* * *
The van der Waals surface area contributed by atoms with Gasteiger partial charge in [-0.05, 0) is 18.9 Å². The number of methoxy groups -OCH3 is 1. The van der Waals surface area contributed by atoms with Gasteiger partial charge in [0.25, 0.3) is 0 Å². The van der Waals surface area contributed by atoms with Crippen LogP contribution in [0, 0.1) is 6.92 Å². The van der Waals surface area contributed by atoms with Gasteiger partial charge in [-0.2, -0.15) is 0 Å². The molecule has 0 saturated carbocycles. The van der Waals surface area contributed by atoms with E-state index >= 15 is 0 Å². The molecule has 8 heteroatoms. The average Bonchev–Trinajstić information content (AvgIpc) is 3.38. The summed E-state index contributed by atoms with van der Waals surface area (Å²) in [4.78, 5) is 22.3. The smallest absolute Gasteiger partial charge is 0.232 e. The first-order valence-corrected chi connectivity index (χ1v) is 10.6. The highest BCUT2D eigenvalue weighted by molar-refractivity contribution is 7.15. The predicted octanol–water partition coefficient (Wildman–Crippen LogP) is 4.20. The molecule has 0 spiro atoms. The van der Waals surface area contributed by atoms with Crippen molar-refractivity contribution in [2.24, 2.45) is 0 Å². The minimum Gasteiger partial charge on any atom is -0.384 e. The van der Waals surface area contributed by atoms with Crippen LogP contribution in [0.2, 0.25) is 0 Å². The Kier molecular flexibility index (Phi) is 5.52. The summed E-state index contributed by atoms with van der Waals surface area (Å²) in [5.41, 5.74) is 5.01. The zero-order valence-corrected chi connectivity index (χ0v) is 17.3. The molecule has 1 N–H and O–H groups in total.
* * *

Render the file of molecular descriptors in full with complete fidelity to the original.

The van der Waals surface area contributed by atoms with Gasteiger partial charge in [-0.05, 0) is 18.9 Å². The number of methoxy groups -OCH3 is 1. The van der Waals surface area contributed by atoms with Gasteiger partial charge in [0.25, 0.3) is 0 Å². The van der Waals surface area contributed by atoms with Crippen LogP contribution in [0, 0.1) is 6.92 Å². The van der Waals surface area contributed by atoms with Gasteiger partial charge in [-0.2, -0.15) is 0 Å². The molecule has 0 saturated carbocycles. The van der Waals surface area contributed by atoms with E-state index >= 15 is 0 Å². The molecule has 8 heteroatoms. The average Bonchev–Trinajstić information content (AvgIpc) is 3.38. The summed E-state index contributed by atoms with van der Waals surface area (Å²) in [4.78, 5) is 22.3. The smallest absolute Gasteiger partial charge is 0.232 e. The first-order valence-corrected chi connectivity index (χ1v) is 10.6. The highest BCUT2D eigenvalue weighted by molar-refractivity contribution is 7.15. The predicted octanol–water partition coefficient (Wildman–Crippen LogP) is 4.20. The molecule has 0 spiro atoms. The van der Waals surface area contributed by atoms with Crippen molar-refractivity contribution in [2.24, 2.45) is 0 Å². The minimum Gasteiger partial charge on any atom is -0.384 e. The van der Waals surface area contributed by atoms with Crippen LogP contribution in [0.2, 0.25) is 0 Å². The Kier molecular flexibility index (Phi) is 5.52. The summed E-state index contributed by atoms with van der Waals surface area (Å²) in [5.41, 5.74) is 5.01. The zero-order valence-corrected chi connectivity index (χ0v) is 17.3. The molecule has 1 N–H and O–H groups in total.